Chasing The Light – A Book Review

Product DetailsBook Review by John Krill, NOCCC #3160

Chasing The Light: Improving Your Photography With Available Light
by Ibarionex Perello

Publisher: New Riders
Pages: 259
Chapters: 12
Price: $44.99 (Amazon: $28.49)

My first camera was a Box type camera that took 12 pictures and when done you inserted $1.00 into the camera and mailed it in to get processed and another roll put into the camera. That was 1951. In 1958 my Dad, tired of me using his Kodak 35, took me down to Thrifty Drug and with a $20.00 loan I purchased a Kodak Pony 135 camera.

With that camera I learned everything I ever needed to know about taking photos: Exposeure, focus, and depth-of-field. I learned how the shutter and the aperture were related. I used Kodak Tri-X black and white film (B/W.) Later my Dad taught me to develope the film and to make contact sheets of my photos.

Why am I telling you this? Because there weren’t all that many ‘How To’ books in those days and who had the money to buy them anyway. But there were some great photo-magazines and then there was those two great weeklies, Life and Look. ‘Learn by Example’ was how most of my generation learned photography.

Most of my work was done using B/W film. Color was expensive and at times difficult to use. Lighting conditions had to be perfect or you needed to carry all kinds of special color correction filters. Color was to mush trouble.

All was good and uncompilcated in the film world of B/W photography. Then came DIGITAL. Everything changed.

No longer did we see images or photos in shades of gray but in full color. This meant learning to see all over again. Color could and sometimes did dominate the photo. In some cases this was good but most times it wsan’t. And I didn’t have a good book to get me started in the right direction. Trail and error. Over and over again.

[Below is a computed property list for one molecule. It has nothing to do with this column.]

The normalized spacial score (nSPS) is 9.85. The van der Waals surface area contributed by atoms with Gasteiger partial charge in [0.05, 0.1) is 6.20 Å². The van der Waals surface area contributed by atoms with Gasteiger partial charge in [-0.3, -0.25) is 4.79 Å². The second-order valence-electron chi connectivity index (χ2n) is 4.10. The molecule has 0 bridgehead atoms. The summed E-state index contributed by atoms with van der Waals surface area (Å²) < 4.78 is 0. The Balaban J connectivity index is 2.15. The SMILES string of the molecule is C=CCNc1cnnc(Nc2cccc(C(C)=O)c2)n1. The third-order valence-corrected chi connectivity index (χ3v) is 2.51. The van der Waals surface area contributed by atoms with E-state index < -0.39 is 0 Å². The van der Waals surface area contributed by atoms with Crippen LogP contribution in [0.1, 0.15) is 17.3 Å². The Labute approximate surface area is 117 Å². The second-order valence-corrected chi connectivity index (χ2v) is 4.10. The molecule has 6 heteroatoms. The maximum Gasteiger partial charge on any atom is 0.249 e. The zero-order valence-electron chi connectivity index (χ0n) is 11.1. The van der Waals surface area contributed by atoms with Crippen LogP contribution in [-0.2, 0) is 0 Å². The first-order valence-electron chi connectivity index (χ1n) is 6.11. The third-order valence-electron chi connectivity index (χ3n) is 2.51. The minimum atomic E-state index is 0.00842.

That’s why ‘Chasing the Light’ is importand. It gets you started in the right direction. This book is all about LIGHT and Color. Light? Yes light. I cannot begin to tell you how many times I’ve seen someone trying to get a good photo and never taking advantage of the Light or even knowing what the Light was doing to their photo.

‘Chasing the Light’ is one of the best books I’ve seen in a long time that will get a beginning photographer started in the right direction. And for the rest of us it will also help and give inspiration. You never stop learning.

For beginning didital photographers the first five chapters must be done slowly and completly. The first five chapers (1. Beginning To See. 2. The Elements of Exposure. 3. The Camera, the Exposure, and You. 4. The Color of Light: White Balance. 5. Building Visually;) should be understood completly before going on to the rest of the book. Go out and take photos as you progress through each chapter.

Once through those first five chapters you can then read chapters 6 thru 11 in any order you want. If your interest is portraits then Chapter 6 is next for you. But you may have other interests such as landscapes (Chapter 8,) or street photography (Chapter 9.) There’s even a chapter on getting B/W photos from your digital camera (Chapter 10.)

Throughout the book the author uses his own photos as examples. He even has photos that were not completly to his liking but were the best he could get considering the working conditions. The author tries to show that it’s best to get the best image in the camera and not rely on Photoshop to do it for you. The author uses several different digital cameras to get the photos and makes a point that it isn’t the camera but the photographer that makes the difference. Understanding Light and how if effects your photos will greatly enhance your images.

If you do purchase the book I reccomend you read the last chapter, The Transfprmative Power of Light, first. And then read it again after reading those first 5 chapters and then again when you get through the whole book.

Remember no book is the end-all answer to learning photography but ‘Chasing the Light’ is an excellent start. Yes this book is best for beginners but long time photographers, such as myself, will gaim some insight from this book.